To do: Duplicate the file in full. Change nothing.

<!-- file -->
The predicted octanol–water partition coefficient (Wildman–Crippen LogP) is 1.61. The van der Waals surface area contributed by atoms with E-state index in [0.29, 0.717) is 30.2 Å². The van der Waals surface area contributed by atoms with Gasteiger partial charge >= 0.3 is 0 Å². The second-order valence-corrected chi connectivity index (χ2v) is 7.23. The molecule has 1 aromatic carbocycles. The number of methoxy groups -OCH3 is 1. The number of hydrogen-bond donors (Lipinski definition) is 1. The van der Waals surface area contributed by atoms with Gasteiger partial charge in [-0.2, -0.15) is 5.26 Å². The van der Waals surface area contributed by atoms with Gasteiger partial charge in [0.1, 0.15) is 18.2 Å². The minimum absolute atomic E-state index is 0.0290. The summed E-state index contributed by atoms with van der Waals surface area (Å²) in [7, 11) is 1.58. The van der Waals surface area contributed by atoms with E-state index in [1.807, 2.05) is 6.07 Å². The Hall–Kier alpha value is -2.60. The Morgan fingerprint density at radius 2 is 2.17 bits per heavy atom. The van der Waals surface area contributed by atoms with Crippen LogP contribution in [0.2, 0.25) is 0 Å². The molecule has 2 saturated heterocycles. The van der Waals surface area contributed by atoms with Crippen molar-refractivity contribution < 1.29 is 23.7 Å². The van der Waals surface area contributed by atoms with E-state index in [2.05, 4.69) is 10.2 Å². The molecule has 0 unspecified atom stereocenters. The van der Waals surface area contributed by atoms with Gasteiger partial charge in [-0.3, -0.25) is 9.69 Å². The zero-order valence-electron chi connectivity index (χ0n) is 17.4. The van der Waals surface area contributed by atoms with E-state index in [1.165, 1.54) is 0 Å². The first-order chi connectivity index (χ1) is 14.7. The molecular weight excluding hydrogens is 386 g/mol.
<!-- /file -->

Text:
The predicted octanol–water partition coefficient (Wildman–Crippen LogP) is 1.61. The van der Waals surface area contributed by atoms with E-state index in [0.29, 0.717) is 30.2 Å². The van der Waals surface area contributed by atoms with Gasteiger partial charge >= 0.3 is 0 Å². The second-order valence-corrected chi connectivity index (χ2v) is 7.23. The molecule has 1 aromatic carbocycles. The number of methoxy groups -OCH3 is 1. The number of hydrogen-bond donors (Lipinski definition) is 1. The van der Waals surface area contributed by atoms with Gasteiger partial charge in [-0.2, -0.15) is 5.26 Å². The van der Waals surface area contributed by atoms with Gasteiger partial charge in [0.1, 0.15) is 18.2 Å². The minimum absolute atomic E-state index is 0.0290. The summed E-state index contributed by atoms with van der Waals surface area (Å²) in [7, 11) is 1.58. The van der Waals surface area contributed by atoms with E-state index in [1.807, 2.05) is 6.07 Å². The Hall–Kier alpha value is -2.60. The Morgan fingerprint density at radius 2 is 2.17 bits per heavy atom. The van der Waals surface area contributed by atoms with Crippen LogP contribution in [0.2, 0.25) is 0 Å². The molecule has 2 saturated heterocycles. The van der Waals surface area contributed by atoms with Crippen molar-refractivity contribution < 1.29 is 23.7 Å². The van der Waals surface area contributed by atoms with E-state index in [2.05, 4.69) is 10.2 Å². The molecule has 0 unspecified atom stereocenters. The van der Waals surface area contributed by atoms with Gasteiger partial charge in [-0.3, -0.25) is 9.69 Å². The zero-order valence-electron chi connectivity index (χ0n) is 17.4. The van der Waals surface area contributed by atoms with E-state index in [1.165, 1.54) is 0 Å². The first-order chi connectivity index (χ1) is 14.7. The molecular weight excluding hydrogens is 386 g/mol.